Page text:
Nanotech Discoveries Land Starring Role on PBS Show

NOVA Explores UT Dallas Team's Extraordinarily Strong Carbon Nanotube Yarns

Jan. 19, 2011

Dr. Ray Baughman, director of the UT Dallas NanoTech Institute, and team researchers will be featured in an upcoming episode of the national PBS television program, NOVA.

UT Dallas makes its debut in the first of a four-part series that takes a fun look at the future of different technologies and how they might revolutionize everyday life and enable radically-new human advancements.

Dr. Baughman and his team appear in the episode “Stronger,” where they describe their remarkable carbon nanotube yarns and sheets and fuel-powered artificial muscles.

UT Dallas’ carbon nanotube sheets can be lighter than air and stronger pound-per-pound than steel. A nanotube sheet, for instance, can be made so thin and have such low density that an acre area of solar sail for space travel or solar energy harvesting would weigh only 4 ounces. Their fuel powered muscles, which are 500 times stronger than natural muscle, are targeted for artificial limbs, garments that amplify feeble movements of the infirm and humanoid robots providing both assistance and protection.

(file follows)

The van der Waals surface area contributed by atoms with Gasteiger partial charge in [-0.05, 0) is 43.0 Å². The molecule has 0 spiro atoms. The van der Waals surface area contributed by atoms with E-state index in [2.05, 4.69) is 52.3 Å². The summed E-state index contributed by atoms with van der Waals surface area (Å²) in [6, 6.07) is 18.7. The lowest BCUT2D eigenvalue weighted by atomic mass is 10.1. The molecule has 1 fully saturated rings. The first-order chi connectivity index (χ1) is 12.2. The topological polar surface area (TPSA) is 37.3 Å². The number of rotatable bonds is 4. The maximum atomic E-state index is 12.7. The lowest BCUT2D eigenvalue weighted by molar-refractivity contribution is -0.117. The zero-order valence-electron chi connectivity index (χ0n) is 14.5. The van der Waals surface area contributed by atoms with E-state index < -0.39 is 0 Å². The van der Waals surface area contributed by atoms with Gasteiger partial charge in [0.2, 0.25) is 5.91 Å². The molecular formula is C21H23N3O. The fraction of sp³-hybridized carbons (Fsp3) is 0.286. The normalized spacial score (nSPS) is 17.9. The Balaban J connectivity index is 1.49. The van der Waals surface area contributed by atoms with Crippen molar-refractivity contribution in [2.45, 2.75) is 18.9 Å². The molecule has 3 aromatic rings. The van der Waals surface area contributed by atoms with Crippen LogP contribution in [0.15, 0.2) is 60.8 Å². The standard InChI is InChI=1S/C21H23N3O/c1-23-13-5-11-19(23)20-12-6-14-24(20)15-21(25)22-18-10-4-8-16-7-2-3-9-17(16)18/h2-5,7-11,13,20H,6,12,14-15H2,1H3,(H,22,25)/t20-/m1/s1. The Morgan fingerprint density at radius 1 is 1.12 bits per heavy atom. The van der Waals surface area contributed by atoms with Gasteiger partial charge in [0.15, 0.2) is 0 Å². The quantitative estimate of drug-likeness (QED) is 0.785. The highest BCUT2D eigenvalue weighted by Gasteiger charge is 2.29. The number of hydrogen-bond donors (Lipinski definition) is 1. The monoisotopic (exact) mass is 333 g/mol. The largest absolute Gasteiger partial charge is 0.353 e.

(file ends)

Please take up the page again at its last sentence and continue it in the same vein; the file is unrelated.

Other NanoTech researchers featured in the show include undergraduate student Carter Haines, post doctorial fellow Marcio Lima and laboratory associate Chi Lewis.

Funding for the described research was provided by grants from the Air Force Office of Scientific Research, the Office of Naval Research, the National Science Foundation, and the Robert A. Welch Foundation.

The show premiers Jan. 19, at 8 p.m. on local PBS affiliate KERA-TV.


Media Contact: Katherine Morales, 972-883-4321, kmorales@utdallas.edu
or the Office of Media Relations, 972-883-2155, newscenter@utdallas.edu
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Dr. Ray Baughman and bodybuilders

If they had muscles made out of nanotechnology materials under study at UT Dallas, the body builders flanking Dr. Ray Baughman would be able to lift about 50 tons. (Photo Courtesy of Powderhouse Productions)

Nanotech yarn

The microscopic yarns made possible by nanotechnology research are stronger pound per pound than steel.

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